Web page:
is called the rarefied.
What you don't get when you grasp
is called the subtle.
These three cannot be completely fathomed,
so they merge into one:
above is not bright, below is not dark.
Continuous, unnameable, it returns again to
This is called the stateless state,
the image of no thing;
this is called mental abstraction.
When you face it you do not see its head,
when you follow it you do not see its back.
Hold the ancient Way
so as to direct present existence:
only when you can know the ancient
can this be called the basic cycle of the Way."
-  Translated by Thomas Cleary, 1991, Chapter 14



Cloud Hands Blog



"Looked at, but cannot be seen -
That is called the Invisible (yi).
Listened to, but cannot be heard -
That is called the Inaudible (hsi).
Grasped at, but cannot be touched -
That is called the Intangible (wei).
These three elude our inquiries
And hence blend and become One.

Not by its rising, is there light,
Nor by its sinking, is there darkness.
Unceasing, continuous,
It cannot be defined,
And reverts again to the realm of nothingness.

That is why it is called the Form of the Formless,
The Image of Nothingness.
That is why it is called the Elusive:
Meet it and you do not see its face;
Follow it and you do not see its back."
-  Translated by Lin Yutang, 1955, Chapter 14 



"talking about the character of the tao source of life
    is fundamentally
talking about the lessons of the tao way of life is
    likewise useless

because the real way is a revealed way

awakened to yourself
only through an imitation
of the way
as yourself

but where are the clues to this awakening

look all around yourself deliberately
and attempt to see the nothing that is
deliberately all around yourself

nothing no thing nothing

if you cannot see it
then you are in its presence
try to listen deliberately
to the space between the sounds
of your deliberate world

if you do not hear anything
then you will be hearing it through its absence

grab hold of something with your hand and let it go
no imagine some things that you cannot grasp
    with either your
hand or mind
then you will surely be holding it

invisible inaudible intangible

the form and function of these three components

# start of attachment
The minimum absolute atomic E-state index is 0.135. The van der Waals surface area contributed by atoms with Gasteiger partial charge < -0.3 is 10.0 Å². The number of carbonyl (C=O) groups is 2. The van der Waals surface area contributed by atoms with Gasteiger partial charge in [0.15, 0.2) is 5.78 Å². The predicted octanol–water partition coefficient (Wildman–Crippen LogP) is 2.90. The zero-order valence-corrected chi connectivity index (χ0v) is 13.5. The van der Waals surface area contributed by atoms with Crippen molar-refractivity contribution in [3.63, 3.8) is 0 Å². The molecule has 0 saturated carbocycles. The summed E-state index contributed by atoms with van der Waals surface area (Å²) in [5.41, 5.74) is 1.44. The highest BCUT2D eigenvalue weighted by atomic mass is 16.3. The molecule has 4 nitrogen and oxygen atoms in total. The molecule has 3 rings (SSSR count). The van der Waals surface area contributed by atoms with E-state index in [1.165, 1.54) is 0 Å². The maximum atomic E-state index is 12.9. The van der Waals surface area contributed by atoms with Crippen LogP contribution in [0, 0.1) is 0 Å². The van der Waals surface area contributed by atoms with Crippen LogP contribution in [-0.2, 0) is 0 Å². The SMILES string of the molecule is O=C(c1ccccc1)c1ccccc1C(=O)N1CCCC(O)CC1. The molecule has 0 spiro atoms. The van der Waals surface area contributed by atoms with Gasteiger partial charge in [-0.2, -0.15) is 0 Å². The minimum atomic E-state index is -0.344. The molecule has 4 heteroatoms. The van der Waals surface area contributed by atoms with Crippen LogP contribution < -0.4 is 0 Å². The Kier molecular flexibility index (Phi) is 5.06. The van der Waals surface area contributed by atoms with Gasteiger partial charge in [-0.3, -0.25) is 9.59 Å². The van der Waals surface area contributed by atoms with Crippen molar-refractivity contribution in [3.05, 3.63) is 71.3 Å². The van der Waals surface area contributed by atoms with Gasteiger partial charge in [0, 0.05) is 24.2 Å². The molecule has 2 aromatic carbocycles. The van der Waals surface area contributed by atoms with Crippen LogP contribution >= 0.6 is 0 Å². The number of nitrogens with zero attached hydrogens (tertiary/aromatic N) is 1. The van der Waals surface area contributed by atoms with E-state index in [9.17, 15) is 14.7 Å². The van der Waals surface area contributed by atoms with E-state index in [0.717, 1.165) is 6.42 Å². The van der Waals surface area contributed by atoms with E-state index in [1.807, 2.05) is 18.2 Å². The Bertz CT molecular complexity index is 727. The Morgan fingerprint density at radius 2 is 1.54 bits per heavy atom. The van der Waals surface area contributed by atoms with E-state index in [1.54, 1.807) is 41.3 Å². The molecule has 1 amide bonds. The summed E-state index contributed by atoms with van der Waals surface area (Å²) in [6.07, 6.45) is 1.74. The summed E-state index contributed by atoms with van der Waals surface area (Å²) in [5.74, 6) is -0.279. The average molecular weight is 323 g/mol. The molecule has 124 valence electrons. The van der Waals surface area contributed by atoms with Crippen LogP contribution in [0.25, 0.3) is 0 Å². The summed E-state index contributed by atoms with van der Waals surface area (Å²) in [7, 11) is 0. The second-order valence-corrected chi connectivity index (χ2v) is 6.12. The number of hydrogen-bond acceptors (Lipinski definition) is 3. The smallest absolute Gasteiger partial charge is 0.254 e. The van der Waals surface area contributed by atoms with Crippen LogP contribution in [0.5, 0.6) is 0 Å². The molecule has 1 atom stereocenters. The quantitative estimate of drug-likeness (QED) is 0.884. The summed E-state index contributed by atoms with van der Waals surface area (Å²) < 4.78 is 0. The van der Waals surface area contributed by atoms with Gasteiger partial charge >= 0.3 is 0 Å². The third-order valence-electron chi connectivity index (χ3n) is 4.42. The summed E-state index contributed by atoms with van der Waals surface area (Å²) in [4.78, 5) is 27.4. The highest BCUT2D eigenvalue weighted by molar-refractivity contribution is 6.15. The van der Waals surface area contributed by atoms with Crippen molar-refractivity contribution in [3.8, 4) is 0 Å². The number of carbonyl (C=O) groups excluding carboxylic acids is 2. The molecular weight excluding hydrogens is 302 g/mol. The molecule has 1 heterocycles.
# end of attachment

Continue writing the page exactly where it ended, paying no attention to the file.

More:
blend together
creating the tao way of life

do not think of it as upper and lower or dark and
    bright or rise and
instead view the miracle as something that is
    continuously moving
unnamable and totally elusive

it is a formless form and a methodless method
that gives birth to an image of no thing

when you confront it
there is no face to look at

when you pursue it
there is no shape to follow

it does not tao talk
it does not tao act

but if you look for the wisdom that it leaves it its
and deal with present realities accordingly

then you will have seized the beginning moment
that is the tao way of living."
-  Translated and interpolated by Reverend Venerable John Bright-Fey, 2006, Chapter 14




Simple Taoism: A Guide to Living in Balance  By Alexander Simkins. 
The Tao of Daily Life: The Mysteries of the Orient Revealed  By Derek Lin. 
Everyday Tao: Living with Balance and Harmony   By Ming-Dao Deng. 
Ripening Peaches: Taoist Studies and Practices
The Tao of Pooh   By Benjamin Hoff. 
Scholar Warrior: An Introduction to the Tao in Everyday Life  By Ming-Dao Deng. 
Vitality, Energy, Spirit: A Taoist Sourcebook  Translated by Thomas Cleary. 






"Look for it, you won't see It;
It is called 'fleeting.'
Listen for It, you won't hear It;
It is called 'thin.' 
Grasp at It, You can't get It;
It is called 'subtle.'
These three lines
Are about something that evades scrutiny.
Yes, in it everything blends and becomes one.
Its top is not bring
Its underside is not dim.
Always unnamable,
It runs back to nothingness. 
This is the shape of something shapeless
The form of a nothing
This is elusive and evasive. 
Encountering it, you won't see the front
Following it, you won't see its back.
Keep to the Tao of the ancients
And so manage things happening today.
The ability to know the ancient sources
This is the main thread of Tao."
-  Translated by Michael LaFargue, 1992, Chapter 14  




-  Chinese characters, Chapter 14, Tao Te Ching



shih chih pu chien ming yeh yi. 
t'ing chih pu wn ming yeh hsi.
po chih pu t ming yeh wei.
tz'u san ch pu k'o chih chieh.
ku hun erh wei yi.
ch'i shang pu chiao ch'i hsia pu mei.
shng shng pu k'o ming.
fu kuei y wu wu.
shih wei wu chuang chih chuang.
wu wu chih hsiang.
shih wei hu huang.
ying chih pu chien ch'i shou.
sui chih pu chien ch'i hou.
chih ku chih tao. 
yi y chin chih yu. 
nng chih ku shih.
shih wei tao chi. 
-  Wade-Giles Romanization, Chapter 14, Tao Te Ching


Audio Version in Chinese of Chapter 14 of the Tao Te Ching


shi zhi bu jian ming yue yi.
ting zhi bu wen ming yue xi.
bo zhi bu de ming yue wei.
ci san zhe bu ke zhi jie.
gu hun er wei yi.
qi shang bu jiao qi xia bu mei.
sheng sheng bu ke ming.
fu gui yu wu wu.
shi wei wu zhuang zhi zhuang.
wu wu zhi xiang.
shi wei hu huang.
ying zhi bu jian qi shou.
sui zhi bu jian qi hou.
zhi gu zhi dao.
yi yu jin zhi you.
neng zhi gu shi.  
shi wei dao ji.
-  Pinyin Romanization, Chapter 14, Daodejing
shi4  zhi1  bu2  jian4  ming2  yue1  yi2.
ting1  zhi1  bu4  wen2  ming2  yue1 xi1.
bo2  zhi1  bu4  de2  ming2  yue1  wei1.
ci3  san1  zhe3  bu4  ke3  zhi4  jie2.
gu4  hun4  er2  wei2  yi1.